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Review – Hot Leg & The Crave

March 6, 2009

hotleg2@ Newcastle o2 Academy, March 6 2009

Like a high pitched caterpillar cruelly constrained by the cocoon that is the UK club circuit, Hot Leg is a hair metal (behe)moth on the brink of spreading its wings far beyond such strangulating venues. Fortunately that time is not now and those of us who can catch Justin Hawkins’ eye-catching band in its embryonic stage are privy to a very special evolution indeed.

Even in the time passed since the ‘Leg supported Extreme at Newcastle’s City Hall this hilarious fourpiece have matured and morphed into a rock beast worthy of mainstream attention. The T-shirts reminded us that the Hawk’s new act are still so small their debut album charted at a lowly 81 but expect this year’s follow-up to feature far more prominently. If the hitherto unreleased ballad Come Into My Arms is an indication of the quality material stockpiled by the prolific former Darkness man then it’s a given that Hot Leg will soon be reaching that next rung on the ladder to arena heaven. Until then sweaty hordes packed into darkened hovels can get closer than is advisable to a true superstar of the six-string scene as he struts his stuff in trademark skin tight jeans and 80s-style headbands. And it’s fantastic.

But first, what of support band The Crave? Hmm. Caught between more than two musical stools here we have a classic case of trying to please all of the people all of the time. Talent? Check. Energy? Check. Tunes? Check. Any idea of what they are or where they’re headed? Nope.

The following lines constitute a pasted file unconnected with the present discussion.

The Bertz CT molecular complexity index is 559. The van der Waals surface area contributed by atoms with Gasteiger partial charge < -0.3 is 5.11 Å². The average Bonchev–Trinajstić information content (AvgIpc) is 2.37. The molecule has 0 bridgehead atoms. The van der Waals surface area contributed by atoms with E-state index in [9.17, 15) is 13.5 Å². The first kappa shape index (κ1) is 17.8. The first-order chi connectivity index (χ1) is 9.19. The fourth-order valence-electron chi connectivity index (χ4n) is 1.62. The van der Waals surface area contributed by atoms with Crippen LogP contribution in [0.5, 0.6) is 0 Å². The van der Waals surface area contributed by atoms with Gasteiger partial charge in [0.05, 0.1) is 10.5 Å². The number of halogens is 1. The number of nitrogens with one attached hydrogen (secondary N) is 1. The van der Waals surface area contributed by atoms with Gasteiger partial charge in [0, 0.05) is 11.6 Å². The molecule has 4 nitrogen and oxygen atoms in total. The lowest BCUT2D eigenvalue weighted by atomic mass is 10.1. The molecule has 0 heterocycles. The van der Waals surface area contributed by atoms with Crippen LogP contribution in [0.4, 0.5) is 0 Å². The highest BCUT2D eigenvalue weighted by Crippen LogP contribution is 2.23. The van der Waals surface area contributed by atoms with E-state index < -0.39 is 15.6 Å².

The Brighton quartet have it all – they just haven’t found it yet. So maybe this tour will be the making of them. Frontman Ryan Burnett has edgy rock star written all over him but the words don’t always make sense and this support set is too sketchy to paint a true picture. Worth seeing again but a management meeting with ‘direction’ at the top of the agenda is a must.

By contrast, like a breath of fresh air, Hot Leg are blowing through a potentially stagnant rock scene just like The Darkness did all those years ago. Both professional and playful, focused and fun-loving there are few bands out there who boast the confidence and class to play the music they do and not get laughed out of town. Make no mistake, these enderaing gentlemen are deadly serious about their work. But they are paid to entertain and they do so with unnerving panache.

Watching Hawkins astride a giant roadie’s shoulders in the midst of his adoring public I was suddenly transported back in time to an era when his former band cleaned up at clubs across the country. I was back in the Newcastle University basement within inches of this charismatic crooner’s crotch and trying desperately to avoid an ugly crush.hotleg1

Having rifled through the many and varied highlights which mark the true return to form that is Red Light Fever – think Ashamed, I’ve Met Jesus and the lovingly crafted Kissing In The Wind – Hawkins had his people enraptured. He celebrated the birthday of one young boy and the marriage of an older woman, the joy of pressing flesh with open-mouthed punters and the breathless passion only a gig like this can inspire.

There was a clamour for The Darkness standards even if there was no real need to include them in a set so staunchly entrenched in the future. Cocktails remains an instant classic (and is available as the latest single) but it actually pales in comparison to Hot Leg’s rockier moments.

Looking like a latter-day Bjorn Borg replete with retro 80s tennis gear (where did he get those Fila shorts and why?) Hawkins lorded over his encore like a warrior who had not only won the battle but the war. In 12 months’ time Hot Leg will be huge, gigs like this will be in the past and those of us who witnessed the painful implosion of The Darkness will be wracked by nerves and fearing the worst. For now Hot Leg = Warm Heart.

Simon Rushworth

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